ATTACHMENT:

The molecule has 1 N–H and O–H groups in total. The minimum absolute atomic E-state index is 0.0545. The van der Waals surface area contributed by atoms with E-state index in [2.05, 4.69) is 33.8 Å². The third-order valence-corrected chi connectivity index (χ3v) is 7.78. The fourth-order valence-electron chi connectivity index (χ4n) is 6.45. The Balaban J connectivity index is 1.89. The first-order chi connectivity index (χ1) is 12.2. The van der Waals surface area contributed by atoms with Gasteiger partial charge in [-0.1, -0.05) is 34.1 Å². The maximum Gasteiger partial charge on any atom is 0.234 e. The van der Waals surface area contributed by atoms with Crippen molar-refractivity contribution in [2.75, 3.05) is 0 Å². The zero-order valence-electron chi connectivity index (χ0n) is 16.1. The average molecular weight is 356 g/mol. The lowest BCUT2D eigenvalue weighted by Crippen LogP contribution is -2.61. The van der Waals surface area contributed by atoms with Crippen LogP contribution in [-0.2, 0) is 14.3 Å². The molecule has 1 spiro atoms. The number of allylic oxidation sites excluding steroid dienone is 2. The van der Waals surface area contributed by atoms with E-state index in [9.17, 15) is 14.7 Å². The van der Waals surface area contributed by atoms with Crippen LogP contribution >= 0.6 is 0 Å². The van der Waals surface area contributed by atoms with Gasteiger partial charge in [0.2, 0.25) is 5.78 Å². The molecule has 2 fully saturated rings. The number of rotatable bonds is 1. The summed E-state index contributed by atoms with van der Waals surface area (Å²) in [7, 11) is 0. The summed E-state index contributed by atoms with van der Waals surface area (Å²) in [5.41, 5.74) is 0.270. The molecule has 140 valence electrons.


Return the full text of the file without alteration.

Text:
The molecule has 1 N–H and O–H groups in total. The minimum absolute atomic E-state index is 0.0545. The van der Waals surface area contributed by atoms with E-state index in [2.05, 4.69) is 33.8 Å². The third-order valence-corrected chi connectivity index (χ3v) is 7.78. The fourth-order valence-electron chi connectivity index (χ4n) is 6.45. The Balaban J connectivity index is 1.89. The first-order chi connectivity index (χ1) is 12.2. The van der Waals surface area contributed by atoms with Gasteiger partial charge in [-0.1, -0.05) is 34.1 Å². The maximum Gasteiger partial charge on any atom is 0.234 e. The van der Waals surface area contributed by atoms with Crippen molar-refractivity contribution in [2.75, 3.05) is 0 Å². The zero-order valence-electron chi connectivity index (χ0n) is 16.1. The average molecular weight is 356 g/mol. The lowest BCUT2D eigenvalue weighted by Crippen LogP contribution is -2.61. The van der Waals surface area contributed by atoms with Crippen LogP contribution in [-0.2, 0) is 14.3 Å². The molecule has 1 spiro atoms. The number of allylic oxidation sites excluding steroid dienone is 2. The van der Waals surface area contributed by atoms with E-state index in [9.17, 15) is 14.7 Å². The van der Waals surface area contributed by atoms with Crippen LogP contribution >= 0.6 is 0 Å². The van der Waals surface area contributed by atoms with Gasteiger partial charge in [0.2, 0.25) is 5.78 Å². The molecule has 2 fully saturated rings. The number of rotatable bonds is 1. The summed E-state index contributed by atoms with van der Waals surface area (Å²) in [7, 11) is 0. The summed E-state index contributed by atoms with van der Waals surface area (Å²) in [5.41, 5.74) is 0.270. The molecule has 140 valence electrons.